Silvis - Zach Johnson is among 18 Americans using this
week's PGA John Deere Classic as a final tune-up for next week's British Open,
where he seeks a second win in three tries.
Johnson's 2015 victory at St. Andrews, defeating Australian
Marc Leishman and South African Louis Oosthuizen in a four-hole playoff,
brought his second major crown after taking the 2007 Masters.
And while Johnson appreciates those who travel to Europe
early, he doesn't want to miss what amounts to a hometown event. The TPC Deere
Run at Silvis, Illinois, is only an hour's drive from his birthplace in Iowa
"That Scottish Open is a great tournament,"
Johnson said. "It seems like they have really made it a priority to play a
links-style golf course. You really can't fault somebody to prepare for the
Open and the Scottish, they've really done a great job. You see more PGA Tour
players playing that event before the Open Championship.
"However, this tournament is making it attractive,
There's a flight that takes players directly from the event
to the British Open so there is as little lost time as possible. Adjusting to
the time difference and jet lag is a factor, but it does keep the US event
viable for those who don't mind missing the Scottish, which has included former
US Open and Masters winner Jordan Spieth, whose first pro win came at the John
Deere in 2013.
"Whether it's how Jordan has played here and gone over
there or myself, and then the fact that we'll get you there in a pretty timely
manner, there are no negatives. It's just a matter of priorities and desires
and probably families as to which selection you're going to take. Or just
taking the week off and going over early. There are options. I like being
There will be 19 players on the flight to England for next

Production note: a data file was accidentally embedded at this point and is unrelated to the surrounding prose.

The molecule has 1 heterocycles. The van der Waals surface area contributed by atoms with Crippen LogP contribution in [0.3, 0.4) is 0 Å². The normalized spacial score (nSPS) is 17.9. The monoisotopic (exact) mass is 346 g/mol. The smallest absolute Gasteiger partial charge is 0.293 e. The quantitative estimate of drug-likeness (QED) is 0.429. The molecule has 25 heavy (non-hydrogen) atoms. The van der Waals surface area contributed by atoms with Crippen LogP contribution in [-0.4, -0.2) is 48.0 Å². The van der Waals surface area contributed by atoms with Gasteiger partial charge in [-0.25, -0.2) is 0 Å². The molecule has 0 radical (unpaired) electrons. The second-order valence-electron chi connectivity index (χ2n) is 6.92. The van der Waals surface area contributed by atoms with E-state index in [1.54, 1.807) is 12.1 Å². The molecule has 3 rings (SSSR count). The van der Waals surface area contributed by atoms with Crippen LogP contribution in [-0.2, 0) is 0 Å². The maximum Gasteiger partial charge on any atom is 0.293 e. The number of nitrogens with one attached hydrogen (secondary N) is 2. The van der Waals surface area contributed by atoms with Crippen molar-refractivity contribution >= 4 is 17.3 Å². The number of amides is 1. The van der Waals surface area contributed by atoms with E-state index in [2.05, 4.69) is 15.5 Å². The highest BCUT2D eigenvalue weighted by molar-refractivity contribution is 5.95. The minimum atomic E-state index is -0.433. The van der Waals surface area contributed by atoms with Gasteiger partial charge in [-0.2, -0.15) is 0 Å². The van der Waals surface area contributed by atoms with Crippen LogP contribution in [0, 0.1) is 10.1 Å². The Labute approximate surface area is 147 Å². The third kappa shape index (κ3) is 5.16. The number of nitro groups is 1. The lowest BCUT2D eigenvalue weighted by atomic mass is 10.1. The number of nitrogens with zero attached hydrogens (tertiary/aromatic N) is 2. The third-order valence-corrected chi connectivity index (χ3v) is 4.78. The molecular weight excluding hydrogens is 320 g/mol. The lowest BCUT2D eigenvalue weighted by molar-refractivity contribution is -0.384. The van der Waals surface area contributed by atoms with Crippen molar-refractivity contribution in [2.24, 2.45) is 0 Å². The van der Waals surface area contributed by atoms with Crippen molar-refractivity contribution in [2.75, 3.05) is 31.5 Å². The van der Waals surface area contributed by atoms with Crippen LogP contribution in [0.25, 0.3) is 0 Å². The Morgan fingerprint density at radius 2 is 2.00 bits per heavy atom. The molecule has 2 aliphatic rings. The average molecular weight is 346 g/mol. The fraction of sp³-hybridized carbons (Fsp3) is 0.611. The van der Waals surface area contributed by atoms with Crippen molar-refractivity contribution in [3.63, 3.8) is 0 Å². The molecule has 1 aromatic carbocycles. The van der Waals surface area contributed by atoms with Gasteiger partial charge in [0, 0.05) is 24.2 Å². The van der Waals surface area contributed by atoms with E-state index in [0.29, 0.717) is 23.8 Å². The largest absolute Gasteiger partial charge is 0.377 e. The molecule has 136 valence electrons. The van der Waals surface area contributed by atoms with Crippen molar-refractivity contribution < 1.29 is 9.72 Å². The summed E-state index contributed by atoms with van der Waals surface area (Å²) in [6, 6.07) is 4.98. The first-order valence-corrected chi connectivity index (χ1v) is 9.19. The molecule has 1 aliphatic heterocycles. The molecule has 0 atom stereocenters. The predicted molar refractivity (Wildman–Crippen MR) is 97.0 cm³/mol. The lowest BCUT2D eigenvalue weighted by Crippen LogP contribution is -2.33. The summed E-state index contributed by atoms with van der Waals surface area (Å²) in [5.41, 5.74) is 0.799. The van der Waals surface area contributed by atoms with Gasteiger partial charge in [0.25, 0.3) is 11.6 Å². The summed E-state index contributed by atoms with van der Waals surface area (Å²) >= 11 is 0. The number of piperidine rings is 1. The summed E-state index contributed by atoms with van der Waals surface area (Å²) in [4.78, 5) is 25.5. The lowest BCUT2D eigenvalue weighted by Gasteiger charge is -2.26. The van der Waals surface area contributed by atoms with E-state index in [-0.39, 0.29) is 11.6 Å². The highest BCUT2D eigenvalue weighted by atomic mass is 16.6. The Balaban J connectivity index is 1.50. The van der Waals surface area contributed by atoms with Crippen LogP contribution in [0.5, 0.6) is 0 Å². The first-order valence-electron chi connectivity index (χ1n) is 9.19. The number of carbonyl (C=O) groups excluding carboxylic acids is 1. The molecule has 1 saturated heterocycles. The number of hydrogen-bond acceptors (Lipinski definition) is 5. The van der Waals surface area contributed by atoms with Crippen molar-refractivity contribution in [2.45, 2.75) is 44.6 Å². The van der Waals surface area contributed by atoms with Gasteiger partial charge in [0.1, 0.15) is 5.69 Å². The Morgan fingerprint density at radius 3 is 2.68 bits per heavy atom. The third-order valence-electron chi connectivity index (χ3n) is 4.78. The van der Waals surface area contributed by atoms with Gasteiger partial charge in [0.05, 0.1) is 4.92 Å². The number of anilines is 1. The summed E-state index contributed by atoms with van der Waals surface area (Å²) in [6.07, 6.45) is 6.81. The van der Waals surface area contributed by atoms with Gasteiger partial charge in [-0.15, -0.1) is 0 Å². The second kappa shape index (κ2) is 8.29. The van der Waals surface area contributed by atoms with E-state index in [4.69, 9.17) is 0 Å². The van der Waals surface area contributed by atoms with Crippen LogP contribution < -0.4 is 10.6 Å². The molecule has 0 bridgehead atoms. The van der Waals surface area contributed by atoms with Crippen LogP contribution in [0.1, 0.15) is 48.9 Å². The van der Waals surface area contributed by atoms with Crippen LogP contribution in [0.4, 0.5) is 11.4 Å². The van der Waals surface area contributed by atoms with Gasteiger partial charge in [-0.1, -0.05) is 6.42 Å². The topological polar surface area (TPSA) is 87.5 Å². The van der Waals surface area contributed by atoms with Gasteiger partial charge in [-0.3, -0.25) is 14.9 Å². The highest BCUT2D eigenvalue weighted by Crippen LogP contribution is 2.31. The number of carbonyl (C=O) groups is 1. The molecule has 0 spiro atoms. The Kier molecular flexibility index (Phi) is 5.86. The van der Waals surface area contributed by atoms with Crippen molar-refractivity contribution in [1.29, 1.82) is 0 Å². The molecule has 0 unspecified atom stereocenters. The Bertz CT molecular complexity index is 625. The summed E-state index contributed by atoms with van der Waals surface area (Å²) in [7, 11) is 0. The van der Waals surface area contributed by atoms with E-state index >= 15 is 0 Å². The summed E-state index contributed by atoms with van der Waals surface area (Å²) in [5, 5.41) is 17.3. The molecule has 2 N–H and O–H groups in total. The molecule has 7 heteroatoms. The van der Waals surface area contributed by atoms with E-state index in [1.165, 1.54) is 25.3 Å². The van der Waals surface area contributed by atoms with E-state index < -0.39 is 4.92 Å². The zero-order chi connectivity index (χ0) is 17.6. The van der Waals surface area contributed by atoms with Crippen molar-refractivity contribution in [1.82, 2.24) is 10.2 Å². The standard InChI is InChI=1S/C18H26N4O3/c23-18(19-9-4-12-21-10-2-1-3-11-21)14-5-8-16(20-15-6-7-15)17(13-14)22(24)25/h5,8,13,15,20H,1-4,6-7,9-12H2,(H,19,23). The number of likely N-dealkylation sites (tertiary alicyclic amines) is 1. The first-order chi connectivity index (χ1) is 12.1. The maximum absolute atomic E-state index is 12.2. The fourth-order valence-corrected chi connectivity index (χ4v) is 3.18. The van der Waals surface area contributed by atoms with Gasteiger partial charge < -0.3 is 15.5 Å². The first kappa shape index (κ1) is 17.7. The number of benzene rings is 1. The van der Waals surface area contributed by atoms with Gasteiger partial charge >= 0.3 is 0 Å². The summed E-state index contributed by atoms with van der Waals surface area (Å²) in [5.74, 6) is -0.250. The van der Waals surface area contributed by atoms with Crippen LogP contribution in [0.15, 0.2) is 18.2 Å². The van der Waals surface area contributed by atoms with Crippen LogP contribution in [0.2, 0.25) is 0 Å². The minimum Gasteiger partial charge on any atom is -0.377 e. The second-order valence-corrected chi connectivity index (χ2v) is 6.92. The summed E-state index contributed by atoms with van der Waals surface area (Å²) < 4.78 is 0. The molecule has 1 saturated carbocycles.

week's third major showdown of the year at Royal Birkdale, assuming the one
available spot to a top finisher at the John Deere Classic is taken.
Johnson, defending John Deere champion Ryan Moore and
two-time Masters winner Bubba Watson are among the all-US group headed for
Europe on Sunday. The line-up includes amateur Maverick McNealy.
"I've gotten used to it," Johnson said of the Sunday
night flight to the Open. "I've got a system when I land there, and that
jet does help immensely, as to what I'm going to do and when I'm going to do
it. Rest is paramount. Working out is a paramount thing just because it gets me
going. Obviously then I can practice."
It doesn't hurt Johnson, 41, that his style suits the Open.
"I think my game is suited to it, just the overall
basis, the foundation is suited to it. I don't feel like I really have to
overly prepare," Johnson said. "Quality shots get rewarded no matter
what golf course you play. Over there, the wind, the other elements that are
involved, play a huge role in that. Actually probably a little bit more luck in
that tournament sometimes based on tee times.
"For the most part, I go into it just like any other
tournament and try to prepare that way. There are certain parts of the game
that in my practice rounds over there I emphasize and focus on more so. Putting
is obviously number one, but the greens there are just so different, slower.
Pin placements are on much more of an angle because the greens are slower, a
slope. So that's where I put my focus in more than anything."